• Bolus insulin dose adjustments:

    • Insulin to Carbohydrate Ratio (ICR): Your ICR is the specific amount of insulin you take for every gram of carbohydrate you eat. In other words, how many grams of glucose are covered by one unit of insulin. You may be told to take your meal insulin at least 15 minutes before you start eating. The American Diabetes Association recommends that your glucose level be less than 180 mg/dL for 1-2 hours after your meal. You should then be back to your premeal value after four hours, without hypoglycemia.

    • Correction bolus insulin: This is taken when the glucose level is higher than the target glucose level of 180 mg/dL. Correction insulin is used to manage high glucose levels before and 3-4 hours after meals, or when hyperglycemia develops during the day or night. For most people, a correction dose of insulin should not be taken for three hours after the last insulin injection. You also need to be careful about correction insulin before exercise or bedtime unless otherwise instructed by your healthcare team.  A correction dose should bring your glucose level back to the target range within three hours, without dipping below 70 mg/dL.

Know that your insulin needs will likely change over time after you are first diagnosed with diabetes. Your basal amount, your insulin to carbohydrate ratio, and the amount you take for correction boluses will all change first with the “honeymoon” or remission phase of diabetes. After that they will change with growth, illness, weight change, aging, or a variety of other factors that can affect how sensitive your body is to insulin. 

  1. What is the remission or honeymoon phase of diabetes?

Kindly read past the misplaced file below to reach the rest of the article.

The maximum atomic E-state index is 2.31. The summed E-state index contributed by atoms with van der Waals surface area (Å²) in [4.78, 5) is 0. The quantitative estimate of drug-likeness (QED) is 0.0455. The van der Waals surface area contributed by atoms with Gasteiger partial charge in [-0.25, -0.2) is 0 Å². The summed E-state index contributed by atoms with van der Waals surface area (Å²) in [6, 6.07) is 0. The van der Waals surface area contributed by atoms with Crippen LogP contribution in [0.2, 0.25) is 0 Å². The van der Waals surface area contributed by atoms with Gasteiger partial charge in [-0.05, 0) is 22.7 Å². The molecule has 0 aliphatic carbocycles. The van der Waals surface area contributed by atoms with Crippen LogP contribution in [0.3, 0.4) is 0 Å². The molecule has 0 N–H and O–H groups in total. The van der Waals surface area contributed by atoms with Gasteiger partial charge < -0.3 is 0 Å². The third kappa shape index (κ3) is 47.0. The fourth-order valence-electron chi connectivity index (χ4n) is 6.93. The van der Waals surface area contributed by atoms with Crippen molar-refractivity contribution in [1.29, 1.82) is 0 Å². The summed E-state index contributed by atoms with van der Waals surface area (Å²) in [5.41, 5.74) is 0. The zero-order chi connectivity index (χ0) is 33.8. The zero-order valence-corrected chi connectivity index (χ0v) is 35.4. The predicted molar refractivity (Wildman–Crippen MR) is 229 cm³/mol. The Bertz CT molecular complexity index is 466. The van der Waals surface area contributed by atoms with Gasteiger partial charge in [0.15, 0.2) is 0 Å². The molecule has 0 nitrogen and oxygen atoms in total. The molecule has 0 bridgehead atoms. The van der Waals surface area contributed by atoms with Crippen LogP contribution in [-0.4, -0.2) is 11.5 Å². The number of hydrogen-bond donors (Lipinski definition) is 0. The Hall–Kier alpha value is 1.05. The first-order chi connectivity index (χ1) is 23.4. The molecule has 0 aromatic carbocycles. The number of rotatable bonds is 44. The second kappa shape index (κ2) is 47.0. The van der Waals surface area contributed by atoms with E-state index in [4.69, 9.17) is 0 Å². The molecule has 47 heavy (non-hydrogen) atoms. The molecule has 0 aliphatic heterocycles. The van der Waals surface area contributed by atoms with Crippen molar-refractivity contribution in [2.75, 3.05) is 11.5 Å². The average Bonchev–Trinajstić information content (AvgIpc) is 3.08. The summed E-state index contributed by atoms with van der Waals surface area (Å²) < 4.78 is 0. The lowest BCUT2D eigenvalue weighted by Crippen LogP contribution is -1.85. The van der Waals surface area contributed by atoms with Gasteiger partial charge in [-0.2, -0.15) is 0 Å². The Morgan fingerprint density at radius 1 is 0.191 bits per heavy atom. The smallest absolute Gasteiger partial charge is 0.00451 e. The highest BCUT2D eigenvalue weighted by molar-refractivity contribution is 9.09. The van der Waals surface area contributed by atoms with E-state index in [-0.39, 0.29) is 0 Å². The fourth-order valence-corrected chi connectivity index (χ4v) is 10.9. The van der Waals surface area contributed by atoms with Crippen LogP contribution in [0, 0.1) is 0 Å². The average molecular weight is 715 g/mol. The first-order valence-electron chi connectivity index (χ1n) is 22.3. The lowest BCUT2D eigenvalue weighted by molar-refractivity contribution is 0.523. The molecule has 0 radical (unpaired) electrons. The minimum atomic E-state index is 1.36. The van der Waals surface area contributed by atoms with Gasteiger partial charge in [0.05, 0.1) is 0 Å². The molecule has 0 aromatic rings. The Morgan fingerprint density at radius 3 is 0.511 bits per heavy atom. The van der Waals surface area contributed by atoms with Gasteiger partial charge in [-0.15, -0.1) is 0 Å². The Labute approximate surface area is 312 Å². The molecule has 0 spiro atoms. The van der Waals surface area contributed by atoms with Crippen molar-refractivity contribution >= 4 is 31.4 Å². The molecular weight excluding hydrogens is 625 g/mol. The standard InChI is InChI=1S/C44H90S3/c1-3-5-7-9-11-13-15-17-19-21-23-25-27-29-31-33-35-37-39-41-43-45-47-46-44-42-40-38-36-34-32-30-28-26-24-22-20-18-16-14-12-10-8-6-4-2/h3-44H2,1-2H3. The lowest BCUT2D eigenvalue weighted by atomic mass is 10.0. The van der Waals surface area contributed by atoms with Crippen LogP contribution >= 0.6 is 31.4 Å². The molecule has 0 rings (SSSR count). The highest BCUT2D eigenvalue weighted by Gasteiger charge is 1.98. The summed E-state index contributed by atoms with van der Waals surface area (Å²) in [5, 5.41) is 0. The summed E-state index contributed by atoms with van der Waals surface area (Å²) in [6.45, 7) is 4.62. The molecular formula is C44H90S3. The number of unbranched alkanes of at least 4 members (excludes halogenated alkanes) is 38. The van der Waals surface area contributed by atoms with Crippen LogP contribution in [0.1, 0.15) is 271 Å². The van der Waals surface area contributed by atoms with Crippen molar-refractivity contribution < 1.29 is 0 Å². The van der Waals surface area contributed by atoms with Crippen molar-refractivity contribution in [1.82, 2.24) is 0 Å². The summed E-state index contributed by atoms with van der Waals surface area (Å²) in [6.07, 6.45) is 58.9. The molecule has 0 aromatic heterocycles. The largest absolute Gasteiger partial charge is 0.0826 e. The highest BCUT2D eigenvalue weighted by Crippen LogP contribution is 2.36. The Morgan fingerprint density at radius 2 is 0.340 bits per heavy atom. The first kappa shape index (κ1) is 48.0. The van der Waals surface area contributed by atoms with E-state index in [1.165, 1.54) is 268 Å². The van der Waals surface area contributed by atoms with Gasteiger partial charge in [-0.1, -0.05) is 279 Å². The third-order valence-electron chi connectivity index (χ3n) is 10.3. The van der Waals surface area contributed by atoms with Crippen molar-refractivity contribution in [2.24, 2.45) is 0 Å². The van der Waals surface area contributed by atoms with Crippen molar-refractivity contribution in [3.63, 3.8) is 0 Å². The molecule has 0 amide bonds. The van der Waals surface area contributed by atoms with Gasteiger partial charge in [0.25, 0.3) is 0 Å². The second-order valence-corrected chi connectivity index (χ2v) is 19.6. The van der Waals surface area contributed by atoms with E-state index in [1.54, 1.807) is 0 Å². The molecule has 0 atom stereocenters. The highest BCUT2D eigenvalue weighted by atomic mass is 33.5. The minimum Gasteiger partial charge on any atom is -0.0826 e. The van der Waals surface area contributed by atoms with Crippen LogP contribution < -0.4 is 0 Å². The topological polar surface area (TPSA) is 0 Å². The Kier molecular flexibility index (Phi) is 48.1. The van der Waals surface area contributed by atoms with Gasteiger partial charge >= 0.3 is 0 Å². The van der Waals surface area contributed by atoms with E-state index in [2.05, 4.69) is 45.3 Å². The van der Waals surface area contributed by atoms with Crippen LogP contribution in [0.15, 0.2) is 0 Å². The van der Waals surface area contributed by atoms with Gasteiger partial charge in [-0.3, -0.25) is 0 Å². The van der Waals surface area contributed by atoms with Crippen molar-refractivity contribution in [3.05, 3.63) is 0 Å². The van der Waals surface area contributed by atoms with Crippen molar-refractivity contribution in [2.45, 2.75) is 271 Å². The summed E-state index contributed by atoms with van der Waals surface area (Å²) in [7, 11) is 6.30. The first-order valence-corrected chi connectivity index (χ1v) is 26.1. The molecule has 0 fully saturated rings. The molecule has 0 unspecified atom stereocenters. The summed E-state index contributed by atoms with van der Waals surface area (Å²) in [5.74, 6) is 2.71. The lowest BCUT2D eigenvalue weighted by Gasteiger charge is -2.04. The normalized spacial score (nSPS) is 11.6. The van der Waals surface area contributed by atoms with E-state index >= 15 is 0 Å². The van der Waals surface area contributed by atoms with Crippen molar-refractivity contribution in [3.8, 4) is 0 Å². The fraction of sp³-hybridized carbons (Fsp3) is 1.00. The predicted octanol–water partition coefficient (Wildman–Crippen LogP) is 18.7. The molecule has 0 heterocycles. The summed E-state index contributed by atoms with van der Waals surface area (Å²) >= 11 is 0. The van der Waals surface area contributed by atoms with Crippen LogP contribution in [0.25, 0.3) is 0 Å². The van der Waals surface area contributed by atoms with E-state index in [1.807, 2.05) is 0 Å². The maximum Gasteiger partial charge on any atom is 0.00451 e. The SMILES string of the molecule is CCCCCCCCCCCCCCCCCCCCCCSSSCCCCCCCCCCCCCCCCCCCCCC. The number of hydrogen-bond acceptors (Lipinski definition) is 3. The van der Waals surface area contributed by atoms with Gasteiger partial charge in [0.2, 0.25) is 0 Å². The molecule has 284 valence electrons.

Often after diagnosis and the initiation of insulin therapy, people with type 1 diabetes enter a honeymoon period. This occurs because some insulin-producing cells in the pancreas begin to function again – and make insulin. This means that you’ll be able to decrease the basal and bolus doses of insulin you are taking. Occasionally, someone can get down to a very low dose of insulin each day. It is best not to stop taking insulin altogether, even if it means you only take a very small amount of basal insulin. Unfortunately, the honeymoon period does not last forever, and glucose levels begin to rise again, at which time insulin doses may need to be increased.

There has been a national effort to identify newly diagnosed individuals with type 1 diabetes and tell them about studies designed for people with new onset, including the National Institutes of Health TrialNet study. diaTribe writes about clinical trials here. Please look into research being done and discuss this with your healthcare team if you are interested in being part of the effort to better understand type 1 diabetes and ways to try to preserve insulin-producing cells.

  1. How can I take charge and best support my health? 

  • Focus on how you are feeling – mentally and physically. Identify your challenges, find helpful resources, and get answers to your questions.

  • Put together your team of supporters – your healthcare team, your family and friends, and your co-workers.

  • Think of the overall mission – to successfully manage your diabetes and realize all your life dreams and goals. Master the day-to-day tasks, like how to check your glucose levels, take insulin, balance glucose levels, food, and activity, return to school or work, and stay healthy today and into the future. This is a marathon – give yourself time to adjust, learn, and thrive.

Reach out when you need help, and encourage your support team to do the same – there is a world of resources: doctors, nurses, nutritionists, mental health professionals, coaches, articles, books, videos, websites, associations, and organizations all waiting to help you. diaTribe is one of them.

About Fran

Dr. Fran Kaufman is the Chief Medical Officer of Senseonics, Inc. She is a Distinguished Professor Emerita of Pediatrics and Communications at the Keck School of Medicine and the Annenberg School of Communications at the University of Southern California.